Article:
You can boot into the CD that’s in the drive but you can’t eject a CD you’ve booted from.

You can disconnect the power cord, wait for the battery to drain, and then void your warranty by disassembling the machine in order to remove the disk.

You can call a repair shop and let them void your warranty by disassembling the machine in order to remove the disk.

Modest suggestions

It took three days but I worked it out. My machine came back to life on Easter Sunday (make of that what you will).

As a consumer platform, OS X is years ahead of the competition. As a platform for computer professionals with a solid Unix background, OS X is also years ahead. But I wonder if Apple has lost sight of the non-Unix-oriented creative professionals whose loyalty supported the company through its hardest times. There are many of us. We admire what Apple designs, we remain commited to the platform, and we want the company to succeed. But a simple OS upgrade should not fail, should not induce panic, and should not waste three days of a user’s life.

If Apple cannot test its upgrades with commonly used system add-ons like Suitcase or Spell Catcher, it should make the installer smart enough to issue a warning:

You seem to be running some third-party add-ons. Either quit the Installer and disable them, or use Archive and Install. An ordinary Upgrade could send you to Hell.

Apple should also provide a means of ejecting CDs in the event of an emergency, and should not force you to use Apple-built applications like Safari and Mail to choose alternative applications like Mozilla and Eudora. Let You Know Who build anti-competitive hooks into its operating systems; Apple is supposed to be about choice.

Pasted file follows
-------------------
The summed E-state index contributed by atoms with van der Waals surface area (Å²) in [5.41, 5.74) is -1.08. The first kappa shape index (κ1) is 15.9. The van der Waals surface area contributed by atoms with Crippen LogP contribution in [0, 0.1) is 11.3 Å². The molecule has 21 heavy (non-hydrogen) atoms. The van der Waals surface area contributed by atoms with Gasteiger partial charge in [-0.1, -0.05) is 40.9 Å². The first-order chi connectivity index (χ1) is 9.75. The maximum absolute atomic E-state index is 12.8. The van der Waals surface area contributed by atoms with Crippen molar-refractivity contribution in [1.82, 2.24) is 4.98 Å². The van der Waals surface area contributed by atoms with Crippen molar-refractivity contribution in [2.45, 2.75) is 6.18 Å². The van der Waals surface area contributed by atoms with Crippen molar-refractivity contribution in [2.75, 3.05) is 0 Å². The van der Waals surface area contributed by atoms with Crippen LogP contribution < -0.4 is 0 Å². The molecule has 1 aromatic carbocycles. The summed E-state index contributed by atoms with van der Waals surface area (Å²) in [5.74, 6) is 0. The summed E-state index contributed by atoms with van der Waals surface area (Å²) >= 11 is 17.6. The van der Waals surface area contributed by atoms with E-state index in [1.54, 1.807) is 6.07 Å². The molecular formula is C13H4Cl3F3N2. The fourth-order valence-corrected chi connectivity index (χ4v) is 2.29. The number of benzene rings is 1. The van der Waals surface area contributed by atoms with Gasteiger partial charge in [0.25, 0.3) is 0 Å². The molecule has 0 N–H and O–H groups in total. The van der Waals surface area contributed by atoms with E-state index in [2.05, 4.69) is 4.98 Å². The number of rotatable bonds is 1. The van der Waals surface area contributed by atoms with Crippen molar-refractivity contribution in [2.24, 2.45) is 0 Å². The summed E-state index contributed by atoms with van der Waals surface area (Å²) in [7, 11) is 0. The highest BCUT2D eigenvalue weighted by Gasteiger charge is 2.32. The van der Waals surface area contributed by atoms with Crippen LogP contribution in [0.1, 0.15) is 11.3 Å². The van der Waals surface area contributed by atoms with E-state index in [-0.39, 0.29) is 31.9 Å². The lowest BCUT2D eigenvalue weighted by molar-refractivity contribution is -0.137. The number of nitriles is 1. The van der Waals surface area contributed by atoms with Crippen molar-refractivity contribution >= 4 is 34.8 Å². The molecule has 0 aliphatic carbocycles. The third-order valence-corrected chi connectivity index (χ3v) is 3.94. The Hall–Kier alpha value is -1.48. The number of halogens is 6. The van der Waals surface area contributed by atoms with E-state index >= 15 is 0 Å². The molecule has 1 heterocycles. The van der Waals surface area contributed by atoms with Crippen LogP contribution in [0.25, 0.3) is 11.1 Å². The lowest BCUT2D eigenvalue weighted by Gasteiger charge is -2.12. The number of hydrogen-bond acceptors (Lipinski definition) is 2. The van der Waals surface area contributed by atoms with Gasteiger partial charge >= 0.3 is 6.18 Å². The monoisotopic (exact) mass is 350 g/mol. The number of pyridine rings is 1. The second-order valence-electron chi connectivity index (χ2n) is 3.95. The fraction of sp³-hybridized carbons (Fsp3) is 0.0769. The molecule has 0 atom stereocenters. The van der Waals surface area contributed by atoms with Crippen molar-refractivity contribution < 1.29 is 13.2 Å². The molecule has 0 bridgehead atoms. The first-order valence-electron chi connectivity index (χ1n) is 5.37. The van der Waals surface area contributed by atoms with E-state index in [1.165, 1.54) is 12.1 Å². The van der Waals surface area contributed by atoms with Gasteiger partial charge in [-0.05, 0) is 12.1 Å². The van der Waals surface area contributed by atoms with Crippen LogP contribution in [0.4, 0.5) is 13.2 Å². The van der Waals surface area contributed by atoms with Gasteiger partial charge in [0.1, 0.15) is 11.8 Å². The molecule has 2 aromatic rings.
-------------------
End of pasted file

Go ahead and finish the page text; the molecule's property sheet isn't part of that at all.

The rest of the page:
Reader Chris Miller says,

There is a way to force eject a CD on a Mac: Hold down the mouse button as the computer starts up.

In over ten years of daily Mac use I somehow never came across that tip. And it sure is not intuitive, especially for a platform that prides itself on user-friendliness. Is a discreet Eject button too much to ask?

9 April 2004 10 am

A List Apart No. 176

In this week’s issue of A List Apart, for people who make websites:

Power to the People: Relative Font Sizes

by Bojan Mihelac

Relative font sizes may make websites more accessible — but they’re not much help unless the person using the site can find a way to actually change text size. Return control to your audience using this simple, drop-in solution.

Web Accessibility and UK Law:
Telling It Like It Is

by Trenton Moss

There’s been widespread speculation about the new legislation being introduced in the UK, which is intended to ensure that websites are accessible to people with disabilities. This article examines how these new laws will affect the way you design in the real world.

Highlights from recent Daily Reports

The Metrics, Reloaded
More on metrics, designing for people, and why our industry seems so focused on tools — on how instead of why and for whom.
Signs that the Apocalypse is nigh
Chomskying at the bit.
I have always been a nervous traveler.
If you’re eating enough fruits and vegetables, you must not give a damn about protein
Of all the kinds of conversation that recur on the web as predictably as hemlines rise and fall, the weirdest and least productive is the establishment of an artificial opposition between areas of expertise.
Happy Cog 3.0 redesign
Presenting Happy Cog 3.0, code-named “creme.” We’ve restructured the site to highlight our projects, services, and publications, and to welcome aboard lead information therapist Adam Greenfield of and Moblogging Conference fame. Risotto and liquid non-dairy creamers inspired the color scheme. The feeling is “Distressed Lite.”
Reinventing the Wheel
CSS layout is a pain in the neck. Why we bother.

There is more

More highlights and back orders may be found in our Essentials Department.